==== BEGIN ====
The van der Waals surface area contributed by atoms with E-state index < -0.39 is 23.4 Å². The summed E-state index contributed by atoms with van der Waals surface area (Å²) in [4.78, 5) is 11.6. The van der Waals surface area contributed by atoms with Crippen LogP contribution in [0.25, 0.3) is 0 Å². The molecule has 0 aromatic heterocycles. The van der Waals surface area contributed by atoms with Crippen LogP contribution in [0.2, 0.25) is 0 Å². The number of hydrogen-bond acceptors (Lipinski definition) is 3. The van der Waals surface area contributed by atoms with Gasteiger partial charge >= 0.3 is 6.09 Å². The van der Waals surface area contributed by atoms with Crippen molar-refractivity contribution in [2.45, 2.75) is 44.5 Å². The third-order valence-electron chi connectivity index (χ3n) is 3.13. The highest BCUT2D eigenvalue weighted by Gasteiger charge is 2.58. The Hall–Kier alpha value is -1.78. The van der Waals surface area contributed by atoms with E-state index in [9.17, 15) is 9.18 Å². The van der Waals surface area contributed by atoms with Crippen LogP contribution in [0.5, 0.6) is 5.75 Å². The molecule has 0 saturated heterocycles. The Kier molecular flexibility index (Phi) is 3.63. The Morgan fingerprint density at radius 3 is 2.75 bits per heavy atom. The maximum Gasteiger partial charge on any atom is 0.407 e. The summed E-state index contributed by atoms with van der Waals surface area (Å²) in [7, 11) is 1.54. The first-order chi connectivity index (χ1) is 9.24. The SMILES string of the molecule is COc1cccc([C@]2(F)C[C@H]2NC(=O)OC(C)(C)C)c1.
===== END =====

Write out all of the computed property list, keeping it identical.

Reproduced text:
The van der Waals surface area contributed by atoms with E-state index < -0.39 is 23.4 Å². The summed E-state index contributed by atoms with van der Waals surface area (Å²) in [4.78, 5) is 11.6. The van der Waals surface area contributed by atoms with Crippen LogP contribution in [0.25, 0.3) is 0 Å². The molecule has 0 aromatic heterocycles. The van der Waals surface area contributed by atoms with Crippen LogP contribution in [0.2, 0.25) is 0 Å². The number of hydrogen-bond acceptors (Lipinski definition) is 3. The van der Waals surface area contributed by atoms with Gasteiger partial charge >= 0.3 is 6.09 Å². The van der Waals surface area contributed by atoms with Crippen molar-refractivity contribution in [2.45, 2.75) is 44.5 Å². The third-order valence-electron chi connectivity index (χ3n) is 3.13. The highest BCUT2D eigenvalue weighted by Gasteiger charge is 2.58. The Hall–Kier alpha value is -1.78. The van der Waals surface area contributed by atoms with E-state index in [9.17, 15) is 9.18 Å². The van der Waals surface area contributed by atoms with Crippen LogP contribution in [0.5, 0.6) is 5.75 Å². The molecule has 0 saturated heterocycles. The Kier molecular flexibility index (Phi) is 3.63. The Morgan fingerprint density at radius 3 is 2.75 bits per heavy atom. The maximum Gasteiger partial charge on any atom is 0.407 e. The summed E-state index contributed by atoms with van der Waals surface area (Å²) in [7, 11) is 1.54. The first-order chi connectivity index (χ1) is 9.24. The SMILES string of the molecule is COc1cccc([C@]2(F)C[C@H]2NC(=O)OC(C)(C)C)c1.